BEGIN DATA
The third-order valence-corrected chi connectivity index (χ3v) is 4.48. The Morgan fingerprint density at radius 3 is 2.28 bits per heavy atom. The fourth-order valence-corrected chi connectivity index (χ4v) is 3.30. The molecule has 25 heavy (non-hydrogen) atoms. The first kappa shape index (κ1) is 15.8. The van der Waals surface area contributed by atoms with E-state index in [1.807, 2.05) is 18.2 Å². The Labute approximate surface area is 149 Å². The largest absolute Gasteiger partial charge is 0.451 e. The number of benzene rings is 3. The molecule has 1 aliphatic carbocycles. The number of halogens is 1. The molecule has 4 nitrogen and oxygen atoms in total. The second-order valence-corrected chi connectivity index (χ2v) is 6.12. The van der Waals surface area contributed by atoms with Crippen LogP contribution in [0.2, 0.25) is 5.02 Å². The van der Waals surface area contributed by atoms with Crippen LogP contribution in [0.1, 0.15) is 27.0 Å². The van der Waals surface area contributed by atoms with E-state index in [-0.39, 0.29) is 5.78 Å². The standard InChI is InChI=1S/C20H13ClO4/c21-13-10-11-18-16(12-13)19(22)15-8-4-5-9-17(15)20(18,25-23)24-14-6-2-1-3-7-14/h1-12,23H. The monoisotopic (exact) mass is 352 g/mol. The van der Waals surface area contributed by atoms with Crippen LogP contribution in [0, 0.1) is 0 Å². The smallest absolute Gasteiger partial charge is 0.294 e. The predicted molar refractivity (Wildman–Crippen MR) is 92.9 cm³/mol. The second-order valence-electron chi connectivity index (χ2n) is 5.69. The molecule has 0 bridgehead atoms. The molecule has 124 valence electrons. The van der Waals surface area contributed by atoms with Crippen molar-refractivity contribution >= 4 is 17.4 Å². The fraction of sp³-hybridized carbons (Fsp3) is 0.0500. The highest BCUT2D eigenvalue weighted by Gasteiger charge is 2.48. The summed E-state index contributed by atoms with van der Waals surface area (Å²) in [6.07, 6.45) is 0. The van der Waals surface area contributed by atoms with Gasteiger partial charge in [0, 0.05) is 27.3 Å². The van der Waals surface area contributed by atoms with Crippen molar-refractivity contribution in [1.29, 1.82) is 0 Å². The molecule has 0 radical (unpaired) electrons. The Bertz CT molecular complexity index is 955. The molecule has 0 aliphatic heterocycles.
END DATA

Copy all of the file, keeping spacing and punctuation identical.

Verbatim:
The third-order valence-corrected chi connectivity index (χ3v) is 4.48. The Morgan fingerprint density at radius 3 is 2.28 bits per heavy atom. The fourth-order valence-corrected chi connectivity index (χ4v) is 3.30. The molecule has 25 heavy (non-hydrogen) atoms. The first kappa shape index (κ1) is 15.8. The van der Waals surface area contributed by atoms with E-state index in [1.807, 2.05) is 18.2 Å². The Labute approximate surface area is 149 Å². The largest absolute Gasteiger partial charge is 0.451 e. The number of benzene rings is 3. The molecule has 1 aliphatic carbocycles. The number of halogens is 1. The molecule has 4 nitrogen and oxygen atoms in total. The second-order valence-corrected chi connectivity index (χ2v) is 6.12. The van der Waals surface area contributed by atoms with Crippen LogP contribution in [0.2, 0.25) is 5.02 Å². The van der Waals surface area contributed by atoms with Crippen LogP contribution in [0.1, 0.15) is 27.0 Å². The van der Waals surface area contributed by atoms with E-state index in [-0.39, 0.29) is 5.78 Å². The standard InChI is InChI=1S/C20H13ClO4/c21-13-10-11-18-16(12-13)19(22)15-8-4-5-9-17(15)20(18,25-23)24-14-6-2-1-3-7-14/h1-12,23H. The monoisotopic (exact) mass is 352 g/mol. The van der Waals surface area contributed by atoms with Crippen LogP contribution in [0, 0.1) is 0 Å². The smallest absolute Gasteiger partial charge is 0.294 e. The predicted molar refractivity (Wildman–Crippen MR) is 92.9 cm³/mol. The second-order valence-electron chi connectivity index (χ2n) is 5.69. The molecule has 0 bridgehead atoms. The molecule has 124 valence electrons. The van der Waals surface area contributed by atoms with Crippen molar-refractivity contribution >= 4 is 17.4 Å². The fraction of sp³-hybridized carbons (Fsp3) is 0.0500. The highest BCUT2D eigenvalue weighted by Gasteiger charge is 2.48. The summed E-state index contributed by atoms with van der Waals surface area (Å²) in [6.07, 6.45) is 0. The van der Waals surface area contributed by atoms with Gasteiger partial charge in [0, 0.05) is 27.3 Å². The van der Waals surface area contributed by atoms with Crippen molar-refractivity contribution in [1.29, 1.82) is 0 Å². The molecule has 0 radical (unpaired) electrons. The Bertz CT molecular complexity index is 955. The molecule has 0 aliphatic heterocycles.